HELPING A COMPULSIVE GAMBLER
Having a loved-one in the grips of gambling addiction can make you mad, frustrated and scared for their well-being. I know this well as I have been on both sides of the addiction as both a loved one and the addict.
Here, we’ll cover a few of the key points to know before confronting a loved one about their gambling habits.
0. Do not give them money…
Yes, they will likely be in terrible financial health. And sure, you could pay down a few items to speed up the process. However, this rarely has the desired effect and most frequently ends in relapse for them and increased financial obligations for you. If, down the line, they are showing significant progress and you would like to help, maybe it makes more sense. But always remember that you are trying to help treat an emotional problem, not a financial one.
1. Lay the foundation…
At first, they will likely be reluctant to open up. Take this time to share the following with them:
- Let them know you care about them.
- Let them know you realize they may already be trying to stop.
- Let them you hate to see them struggling.
- Let them know about your own struggles/successes or the struggles/successes of others.
- Let them know you believe they can overcome anything.
- Let them know you know how to get help.
2. Get them talking…
The primary goal of the first few discussions should be to get them to feel comfortable sharing their struggles with you. Give them time to open up, but once they begin sharing focus on keeping the discussions flowing.
3. Save your reactions…
By far the hardest part will be to remove emotions from the discussion. They have likely lied and stolen from you, so you have every right to be angry with their actions. However, they will likely pull back the moment they feel they are being attacked, so try to listen and avoid sharp reactions.
You have every right to air your issues with them to let them know how their actions have impacted your life, I just suggest waiting until a third or fourth chat before doing so.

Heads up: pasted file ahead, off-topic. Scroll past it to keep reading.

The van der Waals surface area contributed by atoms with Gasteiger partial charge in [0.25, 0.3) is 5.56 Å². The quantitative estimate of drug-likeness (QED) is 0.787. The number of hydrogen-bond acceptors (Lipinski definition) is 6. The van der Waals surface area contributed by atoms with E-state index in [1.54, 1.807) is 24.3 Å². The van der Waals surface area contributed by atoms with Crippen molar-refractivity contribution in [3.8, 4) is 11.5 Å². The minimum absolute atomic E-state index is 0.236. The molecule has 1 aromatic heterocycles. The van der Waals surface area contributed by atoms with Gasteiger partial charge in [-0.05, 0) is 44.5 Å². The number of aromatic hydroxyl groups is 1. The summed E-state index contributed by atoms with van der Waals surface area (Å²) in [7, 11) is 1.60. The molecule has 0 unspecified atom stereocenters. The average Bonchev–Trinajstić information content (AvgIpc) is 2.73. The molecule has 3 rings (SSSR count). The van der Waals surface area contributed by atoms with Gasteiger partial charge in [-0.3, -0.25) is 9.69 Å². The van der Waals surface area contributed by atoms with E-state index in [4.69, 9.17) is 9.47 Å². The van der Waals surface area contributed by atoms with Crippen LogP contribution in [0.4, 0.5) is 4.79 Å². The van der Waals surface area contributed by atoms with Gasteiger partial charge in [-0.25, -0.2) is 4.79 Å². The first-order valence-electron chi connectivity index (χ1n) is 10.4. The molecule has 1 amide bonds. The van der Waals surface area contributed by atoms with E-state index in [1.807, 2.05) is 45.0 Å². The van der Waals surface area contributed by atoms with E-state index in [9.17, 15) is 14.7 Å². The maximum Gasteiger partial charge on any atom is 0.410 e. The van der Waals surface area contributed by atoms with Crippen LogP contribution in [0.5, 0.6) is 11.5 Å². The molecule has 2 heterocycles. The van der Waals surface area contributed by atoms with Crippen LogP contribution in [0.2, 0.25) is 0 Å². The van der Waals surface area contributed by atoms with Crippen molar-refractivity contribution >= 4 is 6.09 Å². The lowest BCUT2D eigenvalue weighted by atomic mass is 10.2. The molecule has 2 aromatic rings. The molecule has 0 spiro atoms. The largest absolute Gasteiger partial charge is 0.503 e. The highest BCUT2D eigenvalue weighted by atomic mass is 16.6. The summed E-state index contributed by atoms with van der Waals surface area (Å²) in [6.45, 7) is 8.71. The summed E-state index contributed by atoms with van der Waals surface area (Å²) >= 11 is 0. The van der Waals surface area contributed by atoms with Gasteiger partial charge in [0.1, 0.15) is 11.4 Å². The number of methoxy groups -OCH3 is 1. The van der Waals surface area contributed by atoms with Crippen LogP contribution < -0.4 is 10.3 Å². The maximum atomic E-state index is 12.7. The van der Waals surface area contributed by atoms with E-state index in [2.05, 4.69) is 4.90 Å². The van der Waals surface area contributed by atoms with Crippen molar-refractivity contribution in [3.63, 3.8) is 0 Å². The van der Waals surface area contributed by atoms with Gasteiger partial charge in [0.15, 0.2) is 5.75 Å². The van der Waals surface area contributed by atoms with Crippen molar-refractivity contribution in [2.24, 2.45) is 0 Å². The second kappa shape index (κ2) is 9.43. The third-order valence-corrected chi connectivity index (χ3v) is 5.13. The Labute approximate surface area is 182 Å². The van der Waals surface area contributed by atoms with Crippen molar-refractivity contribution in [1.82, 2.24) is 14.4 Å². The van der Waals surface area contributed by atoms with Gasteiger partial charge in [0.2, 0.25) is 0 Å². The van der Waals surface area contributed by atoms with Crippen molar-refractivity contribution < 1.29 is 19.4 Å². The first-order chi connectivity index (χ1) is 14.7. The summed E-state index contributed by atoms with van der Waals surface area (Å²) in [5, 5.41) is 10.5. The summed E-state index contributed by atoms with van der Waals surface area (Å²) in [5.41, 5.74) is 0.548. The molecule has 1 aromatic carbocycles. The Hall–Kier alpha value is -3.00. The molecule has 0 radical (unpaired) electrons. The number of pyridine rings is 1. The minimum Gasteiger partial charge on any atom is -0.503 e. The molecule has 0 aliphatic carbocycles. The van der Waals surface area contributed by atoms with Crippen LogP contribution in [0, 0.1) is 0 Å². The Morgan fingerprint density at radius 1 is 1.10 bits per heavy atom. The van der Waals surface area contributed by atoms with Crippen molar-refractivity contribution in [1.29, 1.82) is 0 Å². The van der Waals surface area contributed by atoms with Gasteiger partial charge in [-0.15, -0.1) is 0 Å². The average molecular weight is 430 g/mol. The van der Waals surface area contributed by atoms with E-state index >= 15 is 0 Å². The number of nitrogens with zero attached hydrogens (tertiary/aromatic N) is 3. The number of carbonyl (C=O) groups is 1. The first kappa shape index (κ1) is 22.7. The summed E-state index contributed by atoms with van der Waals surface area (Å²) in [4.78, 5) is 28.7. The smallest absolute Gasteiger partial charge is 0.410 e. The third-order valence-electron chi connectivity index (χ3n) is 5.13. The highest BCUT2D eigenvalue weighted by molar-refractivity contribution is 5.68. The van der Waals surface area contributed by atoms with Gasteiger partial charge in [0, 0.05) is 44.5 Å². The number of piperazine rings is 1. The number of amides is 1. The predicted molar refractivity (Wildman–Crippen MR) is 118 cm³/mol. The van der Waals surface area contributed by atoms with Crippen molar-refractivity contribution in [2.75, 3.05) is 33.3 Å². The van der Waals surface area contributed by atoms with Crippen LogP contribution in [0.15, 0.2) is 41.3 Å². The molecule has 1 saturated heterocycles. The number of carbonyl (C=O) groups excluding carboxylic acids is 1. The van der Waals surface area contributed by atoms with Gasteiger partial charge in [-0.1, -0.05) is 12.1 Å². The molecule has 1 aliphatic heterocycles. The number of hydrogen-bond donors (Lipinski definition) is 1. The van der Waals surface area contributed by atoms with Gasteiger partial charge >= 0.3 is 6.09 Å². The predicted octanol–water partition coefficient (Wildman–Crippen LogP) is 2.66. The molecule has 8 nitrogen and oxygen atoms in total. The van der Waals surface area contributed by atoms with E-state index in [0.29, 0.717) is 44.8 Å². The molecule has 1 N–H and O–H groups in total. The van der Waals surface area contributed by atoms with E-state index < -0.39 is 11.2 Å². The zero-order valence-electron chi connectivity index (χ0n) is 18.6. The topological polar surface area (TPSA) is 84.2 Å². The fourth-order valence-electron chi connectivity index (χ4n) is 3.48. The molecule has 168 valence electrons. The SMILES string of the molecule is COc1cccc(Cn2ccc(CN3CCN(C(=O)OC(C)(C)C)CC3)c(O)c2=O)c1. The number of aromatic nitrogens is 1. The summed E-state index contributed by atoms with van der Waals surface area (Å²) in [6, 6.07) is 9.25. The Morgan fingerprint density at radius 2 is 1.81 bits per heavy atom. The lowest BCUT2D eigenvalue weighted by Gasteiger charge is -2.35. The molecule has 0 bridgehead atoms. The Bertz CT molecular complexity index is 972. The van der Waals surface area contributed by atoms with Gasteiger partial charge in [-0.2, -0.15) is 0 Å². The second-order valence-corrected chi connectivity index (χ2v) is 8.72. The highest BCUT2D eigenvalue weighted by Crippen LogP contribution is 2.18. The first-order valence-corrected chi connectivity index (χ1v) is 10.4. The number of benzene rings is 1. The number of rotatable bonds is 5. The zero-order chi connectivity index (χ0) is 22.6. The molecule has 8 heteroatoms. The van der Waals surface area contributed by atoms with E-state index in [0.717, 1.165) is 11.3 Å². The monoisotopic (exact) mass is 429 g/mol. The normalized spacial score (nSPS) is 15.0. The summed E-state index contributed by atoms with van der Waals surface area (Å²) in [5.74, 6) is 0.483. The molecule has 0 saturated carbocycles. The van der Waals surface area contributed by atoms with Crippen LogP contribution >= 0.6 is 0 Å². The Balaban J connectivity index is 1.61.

4. Help to create a plan with realistic goals…
Help them create realistic goals and a sustainable plan to move forward. This would include listening to the podcast, joining support groups, attending treatment sessions, etc.
5. Create a contingency plan…
Unfortunately, recovery isn’t a straight line. There are ups and downs and relapses happen. Let them know that if things go wrong, you need them to involve you. The days of treating their issues alone are over.
My loved one says they have stopped gambling, but I am struggling to believe them. How can I know for sure?
There is no way to be 100% certain they have stopped. We compulsive gamblers will go to great lengths to cover our tracks in hiding our addiction.
While there is no way to know with complete certainty, having access to bank accounts, credit cards and all other financial information will help.
I’m concerned a loved one has a gambling problem. How do I confront them?
While we’re all different, I think we share a universal need to be understood. With this in mind, I think it’s important to approach your loved one with empathy and compassion, while encouraging them to share.
My loved one refuses to go to Gamblers Anonymous. What should I do?
One step would be to have them read the What’s Gamblers Anonymous Really Like? post.
They say “I’ll Never Gamble Again”. Should I believe them?
They may be telling you this as they think it’s what you want to hear or they may truly want to make that commitment. There’s just no way to know and even the best intentions can get sidetracked.
Use this comment as a great opportunity to jump in and create meaningful change in their recovery. Remind them that relapses happen and that the key isn’t to make a big proclamation, but to have complete transparency. The “never again” promise needs to be that they will never lie to you again.